Time to Get Moving

March 22, 2010 by  

By Nick Simonson

It was hard to hear the beep of the cash register as I stood in line with the few items that my wife requested I pick up from the grocery store. Behind me, a four-year old girl screamed bloody murder each time her mother pried the candy bar from her hands and placed it back on the shelf. While the group ahead of me struggled with the credit card reader and the lady behind me tried to drag the kicking, screaming ball of blonde fury across the supermarket floor, I could only stare out into the sunshine at the first day of spring and regret that I had left my ear protection in my shooting vest. When my turn came up, I nodded and said good morning to the cashier, zipped my card through the scanner, bagged my things and headed with all due haste out of the store and into the sunshine.

simmyAs if on cue, the doors sealed shut behind me and I heard a new cacophony, which rivaled the volume of the screaming child but was a hundred times more pleasant to the ear. Taking a few steps into the store’s parking lot, I looked up into the crisp blue sky and squinted against the yellow-white beams of the morning sun. Thousands of Canada geese streamed over the southern horizon. Their joyful honking heralded winter’s demise and the turning of the season. I stood there and watched the birds cross a good majority of the sky before the hum of an engine caught my ear. I looked behind me and a lady in a Pontiac gave me a dirty look and mouthed something along the lines of “get moving, kid.”
She was right; it was indeed time to get moving. Here I am on spring’s doorstep, and I’m still way behind on all those winter projects I thought I’d have done by now. I could blame the two weeks in February I spent watching Olympic curling on the DVR after work each night. It could be because the late-season ice fishing trips were so successful that recent weekends were actually spent fishing instead of just dreaming about it. Whatever excuses I can come up with are no justification for an empty fly box, unfinished lures and a tacklebox that is as bare as it was at the end of last summer.
I chased the geese north through town toward my house and thought of all the things I still needed to get done to get ready for spring fishing which will probably start next week, if all goes well back home. So much to do, so little time.
I’m about halfway through a set of 15 muskie spinners, and I’m surprised I was even able to pull away from my desk with the amount of epoxy I spilled on my hands in the last few days. Though that opener is still three months away, the big shiny blades and flashy skirts have drawn my attention, though other angling opportunities are much closer on the calendar.

With the never-closed fishing season in North Dakota, a return trip home in the coming weeks for staging walleye will coincide with my wife’s shopping trip. Gunnar and I will wade the waters of our home river (if they go down in time), in search of those golden fish making their first foray toward one of the many dams. Upon preparing for the upcoming trip, I learned that last season left me with a shortage of 1/8-ounce jigs and curly-tailed grubs. But such a problem is an easy fix for an experienced online tackle shopper like myself.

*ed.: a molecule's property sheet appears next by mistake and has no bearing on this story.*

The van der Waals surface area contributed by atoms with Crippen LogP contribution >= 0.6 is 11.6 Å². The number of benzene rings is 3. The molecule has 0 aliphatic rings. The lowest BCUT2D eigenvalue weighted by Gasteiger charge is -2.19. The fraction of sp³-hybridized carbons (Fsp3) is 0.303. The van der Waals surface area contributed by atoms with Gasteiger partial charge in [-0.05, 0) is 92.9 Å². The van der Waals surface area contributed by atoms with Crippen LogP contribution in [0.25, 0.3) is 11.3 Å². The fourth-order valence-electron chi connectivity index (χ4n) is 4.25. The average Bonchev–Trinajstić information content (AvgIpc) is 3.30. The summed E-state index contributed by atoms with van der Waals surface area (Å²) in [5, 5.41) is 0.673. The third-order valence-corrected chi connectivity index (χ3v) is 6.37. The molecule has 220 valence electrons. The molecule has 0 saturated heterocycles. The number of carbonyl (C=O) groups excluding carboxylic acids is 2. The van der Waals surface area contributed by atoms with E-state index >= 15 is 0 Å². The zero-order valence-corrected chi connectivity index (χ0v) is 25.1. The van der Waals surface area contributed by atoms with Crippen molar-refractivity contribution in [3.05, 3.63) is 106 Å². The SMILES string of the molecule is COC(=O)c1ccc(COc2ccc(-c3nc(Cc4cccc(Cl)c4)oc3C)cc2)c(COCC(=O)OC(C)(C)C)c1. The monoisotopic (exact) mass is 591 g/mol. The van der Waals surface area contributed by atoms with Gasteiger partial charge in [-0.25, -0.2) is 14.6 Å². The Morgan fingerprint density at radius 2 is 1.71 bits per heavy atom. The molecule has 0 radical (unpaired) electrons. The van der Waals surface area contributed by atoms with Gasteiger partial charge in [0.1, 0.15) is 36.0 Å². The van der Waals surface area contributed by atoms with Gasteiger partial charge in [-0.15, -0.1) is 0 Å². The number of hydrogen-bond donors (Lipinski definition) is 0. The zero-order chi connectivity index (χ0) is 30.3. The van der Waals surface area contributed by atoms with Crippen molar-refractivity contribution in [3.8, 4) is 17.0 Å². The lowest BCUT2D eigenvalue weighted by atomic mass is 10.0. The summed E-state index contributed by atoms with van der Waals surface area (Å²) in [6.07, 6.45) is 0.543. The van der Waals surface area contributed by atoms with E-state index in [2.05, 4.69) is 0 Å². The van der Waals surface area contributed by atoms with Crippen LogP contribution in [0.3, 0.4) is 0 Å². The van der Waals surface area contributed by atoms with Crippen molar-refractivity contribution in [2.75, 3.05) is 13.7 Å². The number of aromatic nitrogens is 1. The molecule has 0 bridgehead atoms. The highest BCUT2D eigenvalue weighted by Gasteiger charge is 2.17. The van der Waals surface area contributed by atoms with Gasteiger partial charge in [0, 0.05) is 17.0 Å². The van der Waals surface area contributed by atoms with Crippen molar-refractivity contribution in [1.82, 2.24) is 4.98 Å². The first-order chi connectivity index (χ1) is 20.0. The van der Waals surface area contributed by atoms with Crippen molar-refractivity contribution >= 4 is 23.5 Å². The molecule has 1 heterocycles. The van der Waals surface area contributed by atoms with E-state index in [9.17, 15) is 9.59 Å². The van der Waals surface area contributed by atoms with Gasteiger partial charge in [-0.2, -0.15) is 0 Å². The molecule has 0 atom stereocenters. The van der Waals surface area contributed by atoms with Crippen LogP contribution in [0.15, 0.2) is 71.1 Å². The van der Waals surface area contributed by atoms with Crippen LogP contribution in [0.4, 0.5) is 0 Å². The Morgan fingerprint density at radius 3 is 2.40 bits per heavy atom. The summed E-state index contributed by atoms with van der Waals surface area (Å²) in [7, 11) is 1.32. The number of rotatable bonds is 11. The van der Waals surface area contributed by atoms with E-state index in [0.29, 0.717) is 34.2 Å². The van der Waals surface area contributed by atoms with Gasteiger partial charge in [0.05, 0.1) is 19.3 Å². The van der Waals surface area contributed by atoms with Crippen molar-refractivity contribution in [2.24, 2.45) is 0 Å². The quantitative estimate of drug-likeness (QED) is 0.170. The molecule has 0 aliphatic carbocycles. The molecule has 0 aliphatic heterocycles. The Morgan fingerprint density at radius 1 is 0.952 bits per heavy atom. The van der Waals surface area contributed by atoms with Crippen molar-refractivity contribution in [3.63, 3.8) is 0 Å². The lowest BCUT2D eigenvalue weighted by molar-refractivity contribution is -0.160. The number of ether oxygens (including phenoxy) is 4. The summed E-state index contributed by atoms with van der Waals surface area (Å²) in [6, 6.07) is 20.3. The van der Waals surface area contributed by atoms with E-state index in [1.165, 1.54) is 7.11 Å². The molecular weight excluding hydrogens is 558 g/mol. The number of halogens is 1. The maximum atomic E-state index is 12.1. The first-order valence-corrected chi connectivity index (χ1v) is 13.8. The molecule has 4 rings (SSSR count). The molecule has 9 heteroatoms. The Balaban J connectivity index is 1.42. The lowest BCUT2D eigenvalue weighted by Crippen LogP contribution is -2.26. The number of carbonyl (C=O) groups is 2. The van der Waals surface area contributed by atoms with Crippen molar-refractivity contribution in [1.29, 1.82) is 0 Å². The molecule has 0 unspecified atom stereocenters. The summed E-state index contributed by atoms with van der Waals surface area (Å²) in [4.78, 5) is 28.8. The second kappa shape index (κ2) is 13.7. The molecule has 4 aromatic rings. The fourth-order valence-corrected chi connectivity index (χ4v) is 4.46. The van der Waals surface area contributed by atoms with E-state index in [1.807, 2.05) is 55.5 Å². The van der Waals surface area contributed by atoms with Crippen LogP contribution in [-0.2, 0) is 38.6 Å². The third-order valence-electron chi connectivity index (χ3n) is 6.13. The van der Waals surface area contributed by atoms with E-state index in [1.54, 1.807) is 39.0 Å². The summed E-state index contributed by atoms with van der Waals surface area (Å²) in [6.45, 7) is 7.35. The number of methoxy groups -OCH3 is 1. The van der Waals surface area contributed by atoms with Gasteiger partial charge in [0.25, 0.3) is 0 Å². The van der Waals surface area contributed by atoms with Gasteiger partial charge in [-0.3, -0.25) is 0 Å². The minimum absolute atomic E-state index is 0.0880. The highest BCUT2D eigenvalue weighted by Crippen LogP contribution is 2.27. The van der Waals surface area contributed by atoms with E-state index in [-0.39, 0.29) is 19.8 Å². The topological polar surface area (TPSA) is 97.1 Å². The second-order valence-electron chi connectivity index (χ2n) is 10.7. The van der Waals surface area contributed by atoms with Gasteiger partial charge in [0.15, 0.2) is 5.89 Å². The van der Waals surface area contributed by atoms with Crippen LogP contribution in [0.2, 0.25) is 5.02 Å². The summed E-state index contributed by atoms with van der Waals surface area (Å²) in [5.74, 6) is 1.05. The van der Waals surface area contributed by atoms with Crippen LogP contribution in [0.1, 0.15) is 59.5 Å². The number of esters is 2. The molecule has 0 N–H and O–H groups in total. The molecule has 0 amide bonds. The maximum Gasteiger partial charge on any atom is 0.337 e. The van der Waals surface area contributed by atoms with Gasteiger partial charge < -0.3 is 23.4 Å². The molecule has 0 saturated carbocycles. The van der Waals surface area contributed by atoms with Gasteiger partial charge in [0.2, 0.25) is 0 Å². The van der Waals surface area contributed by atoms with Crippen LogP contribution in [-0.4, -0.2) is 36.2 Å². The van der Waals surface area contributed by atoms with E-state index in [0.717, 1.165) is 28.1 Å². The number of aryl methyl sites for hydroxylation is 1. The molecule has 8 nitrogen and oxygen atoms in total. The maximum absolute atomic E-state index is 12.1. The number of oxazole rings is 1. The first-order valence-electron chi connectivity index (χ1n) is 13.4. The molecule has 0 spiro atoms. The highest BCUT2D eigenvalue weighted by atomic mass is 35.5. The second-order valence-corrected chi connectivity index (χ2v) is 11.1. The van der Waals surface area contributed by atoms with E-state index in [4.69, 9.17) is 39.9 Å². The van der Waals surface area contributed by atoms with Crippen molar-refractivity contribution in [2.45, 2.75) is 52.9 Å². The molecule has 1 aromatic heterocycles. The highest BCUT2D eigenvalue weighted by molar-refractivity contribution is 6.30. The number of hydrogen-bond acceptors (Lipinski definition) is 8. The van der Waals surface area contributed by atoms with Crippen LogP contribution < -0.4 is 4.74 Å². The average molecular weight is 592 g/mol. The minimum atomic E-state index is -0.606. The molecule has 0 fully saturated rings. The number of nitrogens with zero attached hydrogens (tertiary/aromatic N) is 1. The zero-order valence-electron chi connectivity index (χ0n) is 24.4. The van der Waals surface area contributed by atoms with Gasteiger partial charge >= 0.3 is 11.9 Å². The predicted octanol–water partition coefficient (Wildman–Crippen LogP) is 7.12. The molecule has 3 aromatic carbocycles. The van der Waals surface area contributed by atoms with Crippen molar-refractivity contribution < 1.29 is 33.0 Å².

Flowing water opportunities aren’t the only chance at early season fishing. With winter success on multiple new panfish lakes, and a predicted early-ice out throughout Minnesota this year, my friends and I are set for some spring trips after slab crappies. The problem is, more than half of the jig heads I have ordered are missing their dressing; and the marabou, krystal flash and chenille will be flying in the coming weeks as I struggle to catch up to this spring’s frantic pace.

Finally, joining the mounting reminders of the projects that are ahead of me, my fly boxes are in a sorry state of empty. Excluding a box full of glo bugs for steelhead, I’m short on stream trout patterns. The various flows on the north shore and outings on a local stream for stocked browns and rainbows in April require variations of many popular patterns – PTNs, GRHEs, BWOs, EHCs and an alphabet soup of other flies. That’s not to mention my plans to get my wife hooked on trout fishing. I’ve ordered her a small spinning rod for the stream fish and tied some small jigs to look like woolly buggers, nymphs and muddlers for her to try.

I finished this mental list as I parked in the driveway, closed the door to my truck and took the back steps in a single bound. I handed my wife the bag full of baking ingredients and she handed me a sample of the first round of cookies she had baked while I was out.

“Do you want some milk with that,” she asked.

I kissed her cheek, chewed a couple times and stated through bits of cookie, “Nah…I gotta get moving,” and bolted up the stairs to my desk, because the spring – like the northbound geese or a lady in a Pontiac searching for a parking spot – waits for no one…in our outdoors.


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